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FAPC co-hosts Good Laboratory Practices Workshop

The Food & Agricultural Products Center and the Oklahoma Agricultural Experiment Station hosted a Good Laboratory Practices Workshop May 11 and 12, 2004.


By Allison Richard

STILLWATER, Okla. – The Food & Agricultural Products Center and the Oklahoma Agricultural Experiment Station hosted a Good Laboratory Practices Workshop May 11 and 12, 2004.

Seventy participants participated in a two-day workshop concerning GLPs, said Guadalupe Davila-El Rassi, FAPC analytical chemist and workshop chair. The topics included quality assurance versus quality control, standard operating procedures, raw data and documentation, protocols, final report requirements, acceptance/rejection of data, technical review of data and much more.

"The GLP Workshop was designed to empower laboratory personnel with practical scientific skills and attitude to carry out their research and to promote the quality and validity of research work data," Davila-El Rassi said. "The course included vast information about regulations as well as examples."

Deborah Garvin, president of both Pacific Rim Consulting, Inc. and West Coast Quality Training Institute, taught the workshop. Garvin holds a master's degree in genetics and specializes in conducting audits and inspections of FDA/EPA/OECD GLP regulated studies and animal health clinical studies.

Garvin shared some of her GLP philosophies to the group.

"Minimum GLP compliance does not guarantee good science," Garvin said. "Meeting the 'letter of the law' of GLP does not necessarily meet the 'intent' of the GLPs."

Garvin also said GLP systems must be simple, logical and straightforward to be successful, and studies or data are only as good as the ability to reproduce or reconstruct them.

"Try writing up someone else's research, and it will make you a believer in GLPs," Garvin said.

The GLP regulations were set into place to control "sloppy and fraudulent" science. Garvin said some of the reasons GLPs are essential in today's environment include everyone makes mistakes, there is a higher level of accountability for researchers or organizations, the public opposition to pesticides and genetic engineering and tighter budgets with less tolerance for mistakes.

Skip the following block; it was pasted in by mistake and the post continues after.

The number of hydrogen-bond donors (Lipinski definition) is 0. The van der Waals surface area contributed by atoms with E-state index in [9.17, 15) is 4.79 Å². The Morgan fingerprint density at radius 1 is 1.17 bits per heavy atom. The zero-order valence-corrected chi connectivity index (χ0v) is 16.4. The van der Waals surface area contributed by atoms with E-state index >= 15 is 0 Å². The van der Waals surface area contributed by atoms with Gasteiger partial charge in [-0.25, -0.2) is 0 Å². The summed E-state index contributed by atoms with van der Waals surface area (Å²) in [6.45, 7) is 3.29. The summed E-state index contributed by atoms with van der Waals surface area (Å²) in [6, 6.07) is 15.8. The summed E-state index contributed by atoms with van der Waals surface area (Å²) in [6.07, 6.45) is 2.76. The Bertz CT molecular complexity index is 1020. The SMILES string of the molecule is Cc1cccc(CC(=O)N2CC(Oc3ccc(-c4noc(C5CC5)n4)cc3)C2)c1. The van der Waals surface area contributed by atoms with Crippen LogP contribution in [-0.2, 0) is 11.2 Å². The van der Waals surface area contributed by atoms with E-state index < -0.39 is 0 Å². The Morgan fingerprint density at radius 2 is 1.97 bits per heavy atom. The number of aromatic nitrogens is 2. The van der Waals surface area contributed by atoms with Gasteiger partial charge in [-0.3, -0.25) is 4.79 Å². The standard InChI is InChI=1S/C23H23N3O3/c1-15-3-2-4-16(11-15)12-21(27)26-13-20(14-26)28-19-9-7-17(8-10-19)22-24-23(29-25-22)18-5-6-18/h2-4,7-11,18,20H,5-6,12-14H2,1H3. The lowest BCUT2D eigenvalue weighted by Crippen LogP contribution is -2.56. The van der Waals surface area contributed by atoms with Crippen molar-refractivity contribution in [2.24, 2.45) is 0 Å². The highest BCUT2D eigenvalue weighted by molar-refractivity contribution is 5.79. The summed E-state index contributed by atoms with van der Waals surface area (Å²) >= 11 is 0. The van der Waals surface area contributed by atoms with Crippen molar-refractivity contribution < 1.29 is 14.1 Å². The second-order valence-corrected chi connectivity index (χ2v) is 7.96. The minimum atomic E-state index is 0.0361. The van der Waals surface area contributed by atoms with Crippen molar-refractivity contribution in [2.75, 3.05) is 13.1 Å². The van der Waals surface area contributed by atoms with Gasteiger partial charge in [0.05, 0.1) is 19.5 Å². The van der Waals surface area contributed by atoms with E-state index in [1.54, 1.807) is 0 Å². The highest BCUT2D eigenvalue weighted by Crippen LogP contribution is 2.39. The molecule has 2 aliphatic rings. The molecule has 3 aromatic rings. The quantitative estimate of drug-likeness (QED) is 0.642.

Another subject discussed was quality assurance versus quality control. Garvin defined quality assurance as a system of activities whose purpose is to provide the producer or user of a produce or service the assurance so that it meets defined standards of quality. Quality control was defined as the overall system of activities whose purpose is to control the quality of a product or service so that it meets the needs of users.

"GLP quality assurance is not quality control," she said.

Examples of quality assurance are assuring protocols are followed, assuring personnel are properly trained and assuring deviations are documented and reported. Quality control examples include truthful evaluation of data, reviewing raw data for consistence between technicians and circumstances affecting study quality are detailed.

Garvin also explained the importance of standard operating procedures. SOPs help to establish consistency between scientists and procedures and provide study personnel with written instructions.

These procedures provide several benefits such as minimizing errors and repeats in reports, reducing time spent documenting routine procedures, justifying a company's position on certain issues and serving as guidelines in training new staff.

Garvin identified some terms and phrases to avoid when writing SOPs. These include periodically, timely, as needed, immediately, appropriate, adequate, approximately and frequently.

Furthermore, a protocol is a written plan describing a study's conduct. Sponsors, study directors, study personnel and management all use the protocols when conducting research and experiments.

Garvin defined the difference between protocols and SOPs.

"A protocol describes the overall study plan and requirements," she said. "SOPs provide details regarding how to carry out protocol requirements."

Changes can be made to protocols, but those changes must be documented, Garvin said. There are two ways to change a protocol, which include amendments and deviations.

Amendments are used for planned, permanent changes such as change in study design or addition of sites or methods. Deviations are used for unforeseen circumstances such as oversights, weather or failure to record observations.

The workshop concluded with an interactive exercise prompting the participants to think about how they can incorporate or improve GLPs and SOPs in their laboratory.

"The last session was an excellent conclusion to the workshop," Davila-El Rassi said. "Each research group was highly motivated to develop a unique plan to implement or improve GLP practices in their laboratory."

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Oklahoma State University, U.S. Department of Agriculture, State and Local Governments Cooperating. The Oklahoma Cooperative Extension Service offers its programs to all eligible persons regardless of race, color, national origin, religion, sex, age, disability, or status as a veteran, and is an equal opportunity employer.